Four days earlier, Rosario’s husband was murdered and she was raped in front of her children, aged one and eight. The family used to live on the outskirts of Tegucigalpa, in a little town in the Francisco Morazan department. They moved to Nueva Capital due to insecurity and a lack of public services.
When she arrived at the health centre, Rosario’s overriding fear was that she might be pregnant. At the centre, the MSF psychologist explained to Rosario that, besides taking medication to prevent sexually-transmitted infections, HIV and a possible pregnancy, she should have a mental health consultation. Rosario was aware that the traumatic event had deeply affected her, as she replayed the incident in her mind over and over again, and it had deeply affected her children too.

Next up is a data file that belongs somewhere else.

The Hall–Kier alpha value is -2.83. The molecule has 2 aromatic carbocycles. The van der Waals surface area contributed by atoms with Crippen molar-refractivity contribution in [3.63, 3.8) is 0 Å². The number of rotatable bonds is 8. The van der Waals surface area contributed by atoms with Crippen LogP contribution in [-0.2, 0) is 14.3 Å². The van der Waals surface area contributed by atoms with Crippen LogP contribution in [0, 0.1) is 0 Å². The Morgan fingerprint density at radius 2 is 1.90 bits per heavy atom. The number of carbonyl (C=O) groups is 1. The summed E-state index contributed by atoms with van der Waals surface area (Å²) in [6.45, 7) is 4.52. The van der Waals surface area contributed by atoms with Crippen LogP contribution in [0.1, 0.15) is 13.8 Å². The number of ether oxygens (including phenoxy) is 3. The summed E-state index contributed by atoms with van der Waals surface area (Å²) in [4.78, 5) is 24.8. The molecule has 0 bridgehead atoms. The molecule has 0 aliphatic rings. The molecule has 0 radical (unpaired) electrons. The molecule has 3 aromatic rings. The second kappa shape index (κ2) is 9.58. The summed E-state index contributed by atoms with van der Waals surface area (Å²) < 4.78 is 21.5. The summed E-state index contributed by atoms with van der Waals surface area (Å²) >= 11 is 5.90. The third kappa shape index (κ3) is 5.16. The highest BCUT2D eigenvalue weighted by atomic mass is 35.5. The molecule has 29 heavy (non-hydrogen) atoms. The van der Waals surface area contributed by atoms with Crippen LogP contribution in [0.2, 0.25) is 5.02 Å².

Victims of sexual violence, like Rosario, often go through a tremendously difficult and painful process as they attempt to deal with their experiences. In Honduras, according to the testimonies of MSF patients, victims of sexual violence are stigmatised and may be denied medical assistance in health centres unless they have a formal police report. According to Honduran law and international protocols, reporting sexual violence is a right and not a duty. But although though sexual violence is a medical emergency, Honduras has no comprehensive health protocol for treating victims of sexual violence.